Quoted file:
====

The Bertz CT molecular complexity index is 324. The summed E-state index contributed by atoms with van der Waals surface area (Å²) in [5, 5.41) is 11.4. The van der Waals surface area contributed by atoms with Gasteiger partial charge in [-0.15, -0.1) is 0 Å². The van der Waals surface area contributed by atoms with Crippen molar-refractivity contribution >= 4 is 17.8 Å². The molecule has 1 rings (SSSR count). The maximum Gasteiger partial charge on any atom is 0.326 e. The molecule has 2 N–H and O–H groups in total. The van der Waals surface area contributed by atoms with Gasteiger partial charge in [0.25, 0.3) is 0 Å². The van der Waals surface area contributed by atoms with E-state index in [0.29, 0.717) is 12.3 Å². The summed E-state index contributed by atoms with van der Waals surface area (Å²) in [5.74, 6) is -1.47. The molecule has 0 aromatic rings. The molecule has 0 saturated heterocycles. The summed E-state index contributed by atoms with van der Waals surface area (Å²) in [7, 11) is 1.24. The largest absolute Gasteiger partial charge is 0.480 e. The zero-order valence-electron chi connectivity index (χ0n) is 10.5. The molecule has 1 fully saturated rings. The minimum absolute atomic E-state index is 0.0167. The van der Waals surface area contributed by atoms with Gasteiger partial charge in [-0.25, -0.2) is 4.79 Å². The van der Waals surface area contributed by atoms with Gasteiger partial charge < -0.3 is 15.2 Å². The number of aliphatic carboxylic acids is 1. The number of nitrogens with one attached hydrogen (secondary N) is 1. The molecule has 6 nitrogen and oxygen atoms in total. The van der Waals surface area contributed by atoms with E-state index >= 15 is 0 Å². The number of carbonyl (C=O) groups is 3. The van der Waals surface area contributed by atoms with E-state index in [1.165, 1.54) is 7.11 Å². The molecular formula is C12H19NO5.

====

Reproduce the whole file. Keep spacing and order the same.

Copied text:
The Bertz CT molecular complexity index is 324. The summed E-state index contributed by atoms with van der Waals surface area (Å²) in [5, 5.41) is 11.4. The van der Waals surface area contributed by atoms with Gasteiger partial charge in [-0.15, -0.1) is 0 Å². The van der Waals surface area contributed by atoms with Crippen molar-refractivity contribution >= 4 is 17.8 Å². The molecule has 1 rings (SSSR count). The maximum Gasteiger partial charge on any atom is 0.326 e. The molecule has 2 N–H and O–H groups in total. The van der Waals surface area contributed by atoms with Gasteiger partial charge in [0.25, 0.3) is 0 Å². The van der Waals surface area contributed by atoms with E-state index in [0.29, 0.717) is 12.3 Å². The summed E-state index contributed by atoms with van der Waals surface area (Å²) in [5.74, 6) is -1.47. The molecule has 0 aromatic rings. The molecule has 0 saturated heterocycles. The summed E-state index contributed by atoms with van der Waals surface area (Å²) in [7, 11) is 1.24. The largest absolute Gasteiger partial charge is 0.480 e. The zero-order valence-electron chi connectivity index (χ0n) is 10.5. The molecule has 1 fully saturated rings. The minimum absolute atomic E-state index is 0.0167. The van der Waals surface area contributed by atoms with Gasteiger partial charge in [-0.25, -0.2) is 4.79 Å². The van der Waals surface area contributed by atoms with Gasteiger partial charge < -0.3 is 15.2 Å². The number of aliphatic carboxylic acids is 1. The number of nitrogens with one attached hydrogen (secondary N) is 1. The molecule has 6 nitrogen and oxygen atoms in total. The van der Waals surface area contributed by atoms with E-state index >= 15 is 0 Å². The number of carbonyl (C=O) groups is 3. The van der Waals surface area contributed by atoms with E-state index in [1.165, 1.54) is 7.11 Å². The molecular formula is C12H19NO5.